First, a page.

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The Horse Creek Homestead

The new homestead was on Horse Creek, a stream feeding into the Imnaha River. Billy chose a beautiful canyon. Rimrocks surrounded the upper walls, and the clear, rushing Imnaha River flowed through the canyon. Some grass grew on land benches in the hills, and willows and cottonwood trees lined the creek. The weather was extreme, with deep snow or oppressive heat, and always wind. It was an austere canyon, yet there was a definite, strong and peaceful quality.

The family settled on Horse Creek in 1884. By this time Billy had an immediate family of nine. There was Billy Jr. from his second family, Ira from his third family, and Mickel, Ston-Hawon, Newell, Fancho, Brennan, Lydia and Eliza from his fourth. Billy had fathered a total of twenty-six children. Josephine, the wife he brought to the Imnaha was his step-daughter, whom he married when his third wife died. She lived only three years in Oregon and died at age 39.

Billy was sixty when he brought his family to Oregon. He had white hair to his shoulders and a white, tobacco-stained forked beard. When his sons were angry, they called him "old forked-beard." A plainsman's flat, crowned hat, fringed buckskins, and moccasins were his usual attire, Over his shoulder he carried "Old Betsy" and a bowie knife was on his belt. The people of the Wallowa County area, surrounding his new homestead, called him Uncle Billy. He earned the name because of his appearance, and he was the uncle of Frank Stubblefield, a founder of nearby Enterprise, Oregon.

Billy and his sons and daughters began to build a ranch in the wilderness and it was a tremendous job. Their home was a Tennessee-style log cabin. Two cabins were connected by a breezeway, or dog trot, in the middle. One cabin was a living-room and bedroom for the women; the other was used for cooking. The log loft covering both cabins and breezeway, was a dormitory for the men. A vertical pole with wooden pins extended through a hole in the roof, and provided access to the upstairs.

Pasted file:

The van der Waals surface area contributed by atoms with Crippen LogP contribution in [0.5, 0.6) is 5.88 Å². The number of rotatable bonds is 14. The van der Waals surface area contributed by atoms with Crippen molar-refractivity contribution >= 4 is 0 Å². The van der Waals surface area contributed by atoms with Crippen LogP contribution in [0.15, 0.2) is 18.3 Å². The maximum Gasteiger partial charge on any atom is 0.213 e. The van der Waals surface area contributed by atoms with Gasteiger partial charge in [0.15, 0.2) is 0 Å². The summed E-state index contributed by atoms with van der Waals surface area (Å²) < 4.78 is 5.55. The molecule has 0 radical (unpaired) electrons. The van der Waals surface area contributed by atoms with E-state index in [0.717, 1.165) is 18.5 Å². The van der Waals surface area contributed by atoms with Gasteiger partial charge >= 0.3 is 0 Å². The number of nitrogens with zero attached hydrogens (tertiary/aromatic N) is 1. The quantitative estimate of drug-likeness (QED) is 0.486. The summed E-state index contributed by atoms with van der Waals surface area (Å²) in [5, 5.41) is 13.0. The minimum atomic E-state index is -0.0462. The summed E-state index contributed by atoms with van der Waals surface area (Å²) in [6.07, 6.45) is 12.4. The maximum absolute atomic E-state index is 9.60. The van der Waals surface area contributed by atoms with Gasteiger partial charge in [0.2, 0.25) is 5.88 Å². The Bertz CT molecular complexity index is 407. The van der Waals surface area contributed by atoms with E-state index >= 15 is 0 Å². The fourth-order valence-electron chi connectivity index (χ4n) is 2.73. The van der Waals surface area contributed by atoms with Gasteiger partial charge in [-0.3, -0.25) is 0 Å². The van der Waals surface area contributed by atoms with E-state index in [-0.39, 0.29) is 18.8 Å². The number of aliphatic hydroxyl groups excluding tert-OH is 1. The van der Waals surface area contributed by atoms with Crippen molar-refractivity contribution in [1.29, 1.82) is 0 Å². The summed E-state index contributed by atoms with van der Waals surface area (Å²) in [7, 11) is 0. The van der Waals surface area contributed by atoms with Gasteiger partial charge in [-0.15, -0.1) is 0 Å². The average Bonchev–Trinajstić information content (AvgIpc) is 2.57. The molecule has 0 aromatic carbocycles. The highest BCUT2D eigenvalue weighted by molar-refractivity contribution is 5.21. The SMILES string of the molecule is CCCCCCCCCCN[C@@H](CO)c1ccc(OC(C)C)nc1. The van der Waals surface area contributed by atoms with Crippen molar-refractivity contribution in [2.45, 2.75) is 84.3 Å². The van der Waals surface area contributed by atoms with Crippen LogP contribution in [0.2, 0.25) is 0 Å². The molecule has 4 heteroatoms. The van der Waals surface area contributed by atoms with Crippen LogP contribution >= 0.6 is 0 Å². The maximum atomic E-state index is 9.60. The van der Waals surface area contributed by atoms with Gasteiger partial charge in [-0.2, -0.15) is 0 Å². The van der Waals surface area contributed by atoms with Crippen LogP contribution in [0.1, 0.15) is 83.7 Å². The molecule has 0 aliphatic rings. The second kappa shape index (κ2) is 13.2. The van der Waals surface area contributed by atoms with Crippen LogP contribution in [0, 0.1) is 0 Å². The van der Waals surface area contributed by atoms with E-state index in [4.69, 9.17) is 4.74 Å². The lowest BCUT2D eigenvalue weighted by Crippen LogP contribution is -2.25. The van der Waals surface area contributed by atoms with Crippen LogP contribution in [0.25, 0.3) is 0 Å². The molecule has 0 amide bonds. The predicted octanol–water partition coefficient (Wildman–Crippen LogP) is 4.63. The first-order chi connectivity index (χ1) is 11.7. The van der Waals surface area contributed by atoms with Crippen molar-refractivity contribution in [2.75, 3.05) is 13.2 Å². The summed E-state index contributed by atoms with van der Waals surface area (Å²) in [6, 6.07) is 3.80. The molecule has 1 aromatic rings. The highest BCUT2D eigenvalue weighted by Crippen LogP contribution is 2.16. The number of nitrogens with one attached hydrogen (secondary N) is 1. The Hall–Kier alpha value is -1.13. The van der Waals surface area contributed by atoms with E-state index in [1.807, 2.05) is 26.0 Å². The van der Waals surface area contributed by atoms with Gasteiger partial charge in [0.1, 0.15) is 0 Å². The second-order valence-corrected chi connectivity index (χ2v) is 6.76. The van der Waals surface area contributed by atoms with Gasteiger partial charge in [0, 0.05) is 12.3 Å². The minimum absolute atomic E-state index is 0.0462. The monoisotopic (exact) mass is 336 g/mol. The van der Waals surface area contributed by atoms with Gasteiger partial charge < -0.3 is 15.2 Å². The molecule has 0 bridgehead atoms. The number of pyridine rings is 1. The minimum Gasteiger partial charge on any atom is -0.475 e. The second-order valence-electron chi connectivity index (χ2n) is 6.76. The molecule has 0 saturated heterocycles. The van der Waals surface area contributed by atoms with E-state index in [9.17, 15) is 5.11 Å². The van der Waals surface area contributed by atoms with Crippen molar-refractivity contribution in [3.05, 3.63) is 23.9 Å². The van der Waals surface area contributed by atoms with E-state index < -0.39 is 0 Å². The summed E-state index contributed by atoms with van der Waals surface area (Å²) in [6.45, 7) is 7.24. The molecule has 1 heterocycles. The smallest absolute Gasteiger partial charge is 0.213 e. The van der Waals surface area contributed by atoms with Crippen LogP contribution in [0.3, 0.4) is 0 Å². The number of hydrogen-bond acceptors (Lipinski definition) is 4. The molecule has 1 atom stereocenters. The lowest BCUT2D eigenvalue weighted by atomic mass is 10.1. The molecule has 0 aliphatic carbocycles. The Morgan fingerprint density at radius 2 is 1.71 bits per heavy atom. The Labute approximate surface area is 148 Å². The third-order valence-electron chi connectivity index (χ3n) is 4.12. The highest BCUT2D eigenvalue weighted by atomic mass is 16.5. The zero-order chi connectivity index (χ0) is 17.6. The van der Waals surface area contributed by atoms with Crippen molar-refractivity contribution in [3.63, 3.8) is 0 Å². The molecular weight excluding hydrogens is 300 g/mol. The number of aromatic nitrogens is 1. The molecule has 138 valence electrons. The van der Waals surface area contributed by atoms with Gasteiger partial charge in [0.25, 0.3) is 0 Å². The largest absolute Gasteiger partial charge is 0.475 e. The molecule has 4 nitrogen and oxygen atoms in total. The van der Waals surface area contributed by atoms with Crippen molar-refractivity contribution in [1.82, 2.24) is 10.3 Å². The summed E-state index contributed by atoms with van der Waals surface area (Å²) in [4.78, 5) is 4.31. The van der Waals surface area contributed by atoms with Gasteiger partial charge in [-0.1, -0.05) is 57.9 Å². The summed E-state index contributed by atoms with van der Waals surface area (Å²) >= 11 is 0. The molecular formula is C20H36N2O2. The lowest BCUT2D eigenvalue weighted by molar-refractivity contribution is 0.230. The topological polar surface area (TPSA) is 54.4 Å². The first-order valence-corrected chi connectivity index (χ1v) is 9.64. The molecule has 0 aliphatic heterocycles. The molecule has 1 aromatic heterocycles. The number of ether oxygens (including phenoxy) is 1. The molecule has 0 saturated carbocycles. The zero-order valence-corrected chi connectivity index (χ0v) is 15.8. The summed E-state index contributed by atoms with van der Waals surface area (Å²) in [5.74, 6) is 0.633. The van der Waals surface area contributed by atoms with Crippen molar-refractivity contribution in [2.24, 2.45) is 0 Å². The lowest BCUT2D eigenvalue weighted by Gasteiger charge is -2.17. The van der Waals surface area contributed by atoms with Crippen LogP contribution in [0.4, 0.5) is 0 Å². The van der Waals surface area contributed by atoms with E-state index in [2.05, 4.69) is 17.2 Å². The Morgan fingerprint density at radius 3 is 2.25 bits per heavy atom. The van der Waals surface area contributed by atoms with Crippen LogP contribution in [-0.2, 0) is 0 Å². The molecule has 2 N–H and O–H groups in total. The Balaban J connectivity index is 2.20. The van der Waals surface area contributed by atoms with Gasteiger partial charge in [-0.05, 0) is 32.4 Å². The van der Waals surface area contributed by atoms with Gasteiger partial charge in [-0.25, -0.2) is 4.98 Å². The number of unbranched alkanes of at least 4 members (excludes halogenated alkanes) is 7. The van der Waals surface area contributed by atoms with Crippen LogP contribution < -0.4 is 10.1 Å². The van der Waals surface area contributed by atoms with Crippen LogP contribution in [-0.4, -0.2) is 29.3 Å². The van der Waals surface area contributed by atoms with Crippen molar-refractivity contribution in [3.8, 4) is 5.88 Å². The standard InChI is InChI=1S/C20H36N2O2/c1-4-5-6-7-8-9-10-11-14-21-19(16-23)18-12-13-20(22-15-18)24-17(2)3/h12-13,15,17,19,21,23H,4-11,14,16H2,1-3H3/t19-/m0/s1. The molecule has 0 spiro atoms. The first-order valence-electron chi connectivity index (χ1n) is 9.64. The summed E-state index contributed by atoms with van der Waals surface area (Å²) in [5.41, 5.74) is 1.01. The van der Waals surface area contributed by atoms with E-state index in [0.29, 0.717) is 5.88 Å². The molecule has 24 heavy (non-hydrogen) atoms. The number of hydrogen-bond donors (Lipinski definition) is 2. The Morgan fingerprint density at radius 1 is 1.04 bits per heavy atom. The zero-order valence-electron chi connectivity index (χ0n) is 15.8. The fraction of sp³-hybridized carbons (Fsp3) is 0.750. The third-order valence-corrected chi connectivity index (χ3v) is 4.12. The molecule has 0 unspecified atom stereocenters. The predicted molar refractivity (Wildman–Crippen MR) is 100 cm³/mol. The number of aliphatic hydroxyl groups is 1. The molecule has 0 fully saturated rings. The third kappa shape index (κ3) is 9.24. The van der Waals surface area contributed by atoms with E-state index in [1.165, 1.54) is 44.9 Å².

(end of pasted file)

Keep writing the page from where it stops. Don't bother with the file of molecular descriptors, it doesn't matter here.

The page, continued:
On the side near the hill was a rootcellar, grainery, and smokehouse. A barn, blacksmith shop, and corrals were built nearby, as well as a springhouse near the creek. A one-railinng footbridge crossed the creek and stones were laid on the creek bottom for fording by horse and wagon. Hay was planted on land benches in the canyon and a road was built, sighted and measured by eye, which had the precision of modern construction.

Many items were fashioned by hand. Tables, chairs, cradles, shelves, and bins were made, with rawhide used for the couches, chairs, and beds. The kitchen had a large iron stove bought in a store; but the butter churn was made by hand as well as the bread mixing trough, which was a hollowed halflog on legs. The boy's clothing was made with hearty canvas. Shoes and harnesses were fashioned from leather. All of these tasks were learned by Billy's sons, and they worked in his blacksmith's shop learning a trade right on the ranch.

Domestic animals of every variety were acquired for the ranch: cattle, dairy cows, horses, sheep, hogs, chickens, turkeys and geese. The most acclaimed part of the ranch, however, was the produce. Billy mail-ordered sapling trees which were shipped by rail to La Grande (OR). He hauled them to the canyon ranch and planted orchards on the sloping hill near the creek; there were pears, peaches and apples. A wonderful garden of every kind of vegetable was planted, incuding watermelons.